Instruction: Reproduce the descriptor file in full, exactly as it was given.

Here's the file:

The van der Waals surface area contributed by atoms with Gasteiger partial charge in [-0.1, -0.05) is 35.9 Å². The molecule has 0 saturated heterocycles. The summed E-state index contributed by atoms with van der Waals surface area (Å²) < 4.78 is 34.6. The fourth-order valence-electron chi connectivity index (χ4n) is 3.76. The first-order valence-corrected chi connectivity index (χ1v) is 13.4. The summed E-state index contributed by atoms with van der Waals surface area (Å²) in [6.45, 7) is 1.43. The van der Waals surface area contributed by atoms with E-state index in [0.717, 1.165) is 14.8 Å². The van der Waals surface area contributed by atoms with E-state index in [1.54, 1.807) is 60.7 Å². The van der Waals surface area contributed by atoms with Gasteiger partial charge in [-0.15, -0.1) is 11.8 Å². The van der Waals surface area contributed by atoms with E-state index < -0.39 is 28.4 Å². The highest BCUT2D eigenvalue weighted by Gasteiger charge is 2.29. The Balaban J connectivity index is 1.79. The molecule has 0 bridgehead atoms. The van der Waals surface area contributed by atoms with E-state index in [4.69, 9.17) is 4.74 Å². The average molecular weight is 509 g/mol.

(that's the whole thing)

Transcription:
The van der Waals surface area contributed by atoms with Gasteiger partial charge in [-0.1, -0.05) is 35.9 Å². The molecule has 0 saturated heterocycles. The summed E-state index contributed by atoms with van der Waals surface area (Å²) < 4.78 is 34.6. The fourth-order valence-electron chi connectivity index (χ4n) is 3.76. The first-order valence-corrected chi connectivity index (χ1v) is 13.4. The summed E-state index contributed by atoms with van der Waals surface area (Å²) in [6.45, 7) is 1.43. The van der Waals surface area contributed by atoms with E-state index in [0.717, 1.165) is 14.8 Å². The van der Waals surface area contributed by atoms with E-state index in [1.54, 1.807) is 60.7 Å². The van der Waals surface area contributed by atoms with Gasteiger partial charge in [-0.15, -0.1) is 11.8 Å². The van der Waals surface area contributed by atoms with E-state index < -0.39 is 28.4 Å². The highest BCUT2D eigenvalue weighted by Gasteiger charge is 2.29. The Balaban J connectivity index is 1.79. The molecule has 0 bridgehead atoms. The van der Waals surface area contributed by atoms with E-state index in [4.69, 9.17) is 4.74 Å². The average molecular weight is 509 g/mol.